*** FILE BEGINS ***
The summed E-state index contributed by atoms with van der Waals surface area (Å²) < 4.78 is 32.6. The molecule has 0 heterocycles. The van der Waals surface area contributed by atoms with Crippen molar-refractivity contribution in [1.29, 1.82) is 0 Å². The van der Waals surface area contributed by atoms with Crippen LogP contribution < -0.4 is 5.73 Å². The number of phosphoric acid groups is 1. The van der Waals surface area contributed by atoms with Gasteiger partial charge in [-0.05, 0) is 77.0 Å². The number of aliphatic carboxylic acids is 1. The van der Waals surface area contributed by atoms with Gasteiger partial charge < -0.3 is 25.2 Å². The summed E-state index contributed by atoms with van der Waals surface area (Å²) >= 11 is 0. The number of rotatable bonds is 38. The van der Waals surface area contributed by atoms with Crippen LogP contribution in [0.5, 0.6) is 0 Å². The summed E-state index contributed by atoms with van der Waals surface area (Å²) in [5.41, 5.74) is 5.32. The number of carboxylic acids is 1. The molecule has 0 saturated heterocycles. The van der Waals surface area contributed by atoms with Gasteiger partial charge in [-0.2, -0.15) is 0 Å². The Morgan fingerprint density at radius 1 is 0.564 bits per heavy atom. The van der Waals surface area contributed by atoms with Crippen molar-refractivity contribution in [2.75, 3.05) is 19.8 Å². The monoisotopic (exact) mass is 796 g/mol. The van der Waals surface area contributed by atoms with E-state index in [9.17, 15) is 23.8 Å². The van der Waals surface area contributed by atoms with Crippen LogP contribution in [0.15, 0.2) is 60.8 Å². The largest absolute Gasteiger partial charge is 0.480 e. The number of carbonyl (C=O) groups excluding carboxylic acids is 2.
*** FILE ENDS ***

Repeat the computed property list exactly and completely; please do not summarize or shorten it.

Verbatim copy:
The summed E-state index contributed by atoms with van der Waals surface area (Å²) < 4.78 is 32.6. The molecule has 0 heterocycles. The van der Waals surface area contributed by atoms with Crippen molar-refractivity contribution in [1.29, 1.82) is 0 Å². The van der Waals surface area contributed by atoms with Crippen LogP contribution < -0.4 is 5.73 Å². The number of phosphoric acid groups is 1. The van der Waals surface area contributed by atoms with Gasteiger partial charge in [-0.05, 0) is 77.0 Å². The number of aliphatic carboxylic acids is 1. The van der Waals surface area contributed by atoms with Gasteiger partial charge < -0.3 is 25.2 Å². The summed E-state index contributed by atoms with van der Waals surface area (Å²) >= 11 is 0. The number of rotatable bonds is 38. The van der Waals surface area contributed by atoms with Crippen LogP contribution in [0.5, 0.6) is 0 Å². The summed E-state index contributed by atoms with van der Waals surface area (Å²) in [5.41, 5.74) is 5.32. The number of carboxylic acids is 1. The molecule has 0 saturated heterocycles. The van der Waals surface area contributed by atoms with Gasteiger partial charge in [-0.2, -0.15) is 0 Å². The Morgan fingerprint density at radius 1 is 0.564 bits per heavy atom. The van der Waals surface area contributed by atoms with Crippen molar-refractivity contribution in [2.75, 3.05) is 19.8 Å². The monoisotopic (exact) mass is 796 g/mol. The van der Waals surface area contributed by atoms with E-state index in [9.17, 15) is 23.8 Å². The van der Waals surface area contributed by atoms with Crippen LogP contribution in [0.15, 0.2) is 60.8 Å². The largest absolute Gasteiger partial charge is 0.480 e. The number of carbonyl (C=O) groups excluding carboxylic acids is 2.